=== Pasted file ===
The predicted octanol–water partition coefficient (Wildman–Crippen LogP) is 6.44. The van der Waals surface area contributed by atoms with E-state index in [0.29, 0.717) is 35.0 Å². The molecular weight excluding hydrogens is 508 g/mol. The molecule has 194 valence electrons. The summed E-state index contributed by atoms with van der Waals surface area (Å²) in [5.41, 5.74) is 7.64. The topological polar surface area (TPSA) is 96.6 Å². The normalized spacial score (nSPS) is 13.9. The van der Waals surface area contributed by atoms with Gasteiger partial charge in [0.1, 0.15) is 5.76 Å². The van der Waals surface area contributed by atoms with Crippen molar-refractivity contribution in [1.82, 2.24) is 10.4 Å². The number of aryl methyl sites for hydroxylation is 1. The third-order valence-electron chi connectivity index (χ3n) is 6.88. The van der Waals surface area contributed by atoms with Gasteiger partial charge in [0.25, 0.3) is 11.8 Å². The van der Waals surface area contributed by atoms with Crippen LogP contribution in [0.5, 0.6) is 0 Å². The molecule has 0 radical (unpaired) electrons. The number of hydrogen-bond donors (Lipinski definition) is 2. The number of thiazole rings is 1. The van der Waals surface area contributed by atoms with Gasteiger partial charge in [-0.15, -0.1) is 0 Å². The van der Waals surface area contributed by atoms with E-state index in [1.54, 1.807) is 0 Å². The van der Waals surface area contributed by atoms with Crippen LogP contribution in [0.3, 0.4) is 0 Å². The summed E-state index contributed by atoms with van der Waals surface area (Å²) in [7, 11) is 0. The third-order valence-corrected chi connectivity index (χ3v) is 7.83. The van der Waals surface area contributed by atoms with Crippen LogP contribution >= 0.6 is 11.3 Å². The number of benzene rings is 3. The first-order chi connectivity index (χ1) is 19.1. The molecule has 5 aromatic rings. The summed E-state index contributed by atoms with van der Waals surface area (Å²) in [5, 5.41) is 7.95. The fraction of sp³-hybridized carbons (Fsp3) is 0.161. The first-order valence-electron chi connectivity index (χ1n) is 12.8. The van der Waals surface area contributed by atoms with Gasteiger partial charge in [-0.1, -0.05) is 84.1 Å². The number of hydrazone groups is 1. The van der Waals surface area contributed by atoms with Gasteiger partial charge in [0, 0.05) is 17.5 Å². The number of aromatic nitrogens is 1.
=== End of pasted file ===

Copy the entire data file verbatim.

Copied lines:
The predicted octanol–water partition coefficient (Wildman–Crippen LogP) is 6.44. The van der Waals surface area contributed by atoms with E-state index in [0.29, 0.717) is 35.0 Å². The molecular weight excluding hydrogens is 508 g/mol. The molecule has 194 valence electrons. The summed E-state index contributed by atoms with van der Waals surface area (Å²) in [5.41, 5.74) is 7.64. The topological polar surface area (TPSA) is 96.6 Å². The normalized spacial score (nSPS) is 13.9. The van der Waals surface area contributed by atoms with Gasteiger partial charge in [0.1, 0.15) is 5.76 Å². The van der Waals surface area contributed by atoms with Crippen molar-refractivity contribution in [1.82, 2.24) is 10.4 Å². The number of aryl methyl sites for hydroxylation is 1. The third-order valence-electron chi connectivity index (χ3n) is 6.88. The van der Waals surface area contributed by atoms with Gasteiger partial charge in [0.25, 0.3) is 11.8 Å². The van der Waals surface area contributed by atoms with Crippen LogP contribution in [0.5, 0.6) is 0 Å². The molecule has 0 radical (unpaired) electrons. The number of hydrogen-bond donors (Lipinski definition) is 2. The number of thiazole rings is 1. The van der Waals surface area contributed by atoms with Gasteiger partial charge in [-0.15, -0.1) is 0 Å². The van der Waals surface area contributed by atoms with E-state index in [1.54, 1.807) is 0 Å². The van der Waals surface area contributed by atoms with Crippen LogP contribution in [0.3, 0.4) is 0 Å². The summed E-state index contributed by atoms with van der Waals surface area (Å²) in [7, 11) is 0. The third-order valence-corrected chi connectivity index (χ3v) is 7.83. The van der Waals surface area contributed by atoms with Crippen LogP contribution >= 0.6 is 11.3 Å². The number of benzene rings is 3. The first-order chi connectivity index (χ1) is 19.1. The molecule has 5 aromatic rings. The summed E-state index contributed by atoms with van der Waals surface area (Å²) in [5, 5.41) is 7.95. The fraction of sp³-hybridized carbons (Fsp3) is 0.161. The first-order valence-electron chi connectivity index (χ1n) is 12.8. The van der Waals surface area contributed by atoms with Gasteiger partial charge in [-0.1, -0.05) is 84.1 Å². The number of hydrazone groups is 1. The van der Waals surface area contributed by atoms with Gasteiger partial charge in [0, 0.05) is 17.5 Å². The number of aromatic nitrogens is 1.